Yes,you get to play the role of a purchase manager as well when you have to be present in regular demo sessions arranged by your company where sales persons from different big data/machine learning product companies will try to impress you with the awesomeness of their tools.It’s altogether a different case when at the end of the day while using that tool you’ll realize that you are doing more bug reporting than actually using the tool successfully.

 Needless to say the hidden artist inside you,who used to draw crappy paintings in school or rather worse looking replica of his teenage girlfriend will finally get to use his artistic sense in real commercial place.Your boss will keep pushing you to create state of the art visualizations using Tableu,Trifacta,Oracle BDD or D3 only to cause a havoc confusion inside you “What is the expectation from me,am I a programmer,a data expert or an artist !!”.

 Considering all these the best part of being a data scientist is often you get the treatment of a celebrity when you log in to your linkedin profile.The sheer number of messages from recruiters trying to pull/place you in a different company will definitely give you the feeling of a celebrity.On top of that you might end up getting invitation from data science based conferences to grace them with your presence as speaker! So typical celeb life nonetheless.

 At the end, it will be unfair to not mention wannabe data scientists and their numerous questions that will inspire you to write such blogs which should once and for all relieve you from answering such questions requiring detailed answers.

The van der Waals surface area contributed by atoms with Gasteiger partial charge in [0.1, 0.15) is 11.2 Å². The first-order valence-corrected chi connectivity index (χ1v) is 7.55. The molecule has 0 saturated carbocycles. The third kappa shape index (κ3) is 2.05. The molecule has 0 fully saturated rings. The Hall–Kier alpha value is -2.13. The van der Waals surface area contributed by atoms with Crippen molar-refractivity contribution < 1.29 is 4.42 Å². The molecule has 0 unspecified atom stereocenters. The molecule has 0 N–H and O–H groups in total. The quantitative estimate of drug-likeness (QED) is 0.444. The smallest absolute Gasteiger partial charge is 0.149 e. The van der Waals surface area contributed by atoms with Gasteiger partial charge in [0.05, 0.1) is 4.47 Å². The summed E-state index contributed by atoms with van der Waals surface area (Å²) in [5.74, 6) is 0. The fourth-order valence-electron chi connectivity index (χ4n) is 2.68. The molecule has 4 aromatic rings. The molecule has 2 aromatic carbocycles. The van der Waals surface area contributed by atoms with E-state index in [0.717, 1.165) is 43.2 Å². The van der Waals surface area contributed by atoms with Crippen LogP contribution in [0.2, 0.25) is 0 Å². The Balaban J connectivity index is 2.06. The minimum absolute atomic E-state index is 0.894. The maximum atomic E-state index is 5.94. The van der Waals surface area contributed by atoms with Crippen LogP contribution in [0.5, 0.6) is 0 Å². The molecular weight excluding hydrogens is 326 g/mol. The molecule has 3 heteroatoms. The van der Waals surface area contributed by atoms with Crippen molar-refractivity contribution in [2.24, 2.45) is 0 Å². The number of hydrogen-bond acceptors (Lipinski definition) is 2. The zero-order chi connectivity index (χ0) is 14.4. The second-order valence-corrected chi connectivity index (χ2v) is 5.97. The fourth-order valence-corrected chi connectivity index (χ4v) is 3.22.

String distance based fuzzy matching in R

Approximate string matching (aka fuzzy string searching) is the technique of finding strings that match a pattern approximately (rather than exactly). The problem of approximate string matching is typically divided into two sub-problems: finding approximate sub string matches inside a given string and finding dictionary strings that match the pattern approximately.Here I’ll show an implementation of the second approach.

In data science we often encounter data set that is not coming from a standard database rather from a file.Worse if the file is typed,just what we often see in insurance industry.There are situations when we have no option other than joining this kind of data set with our existing data set and not with a numeric field,rather with a text field.For example joining with the help of company name.

Blog1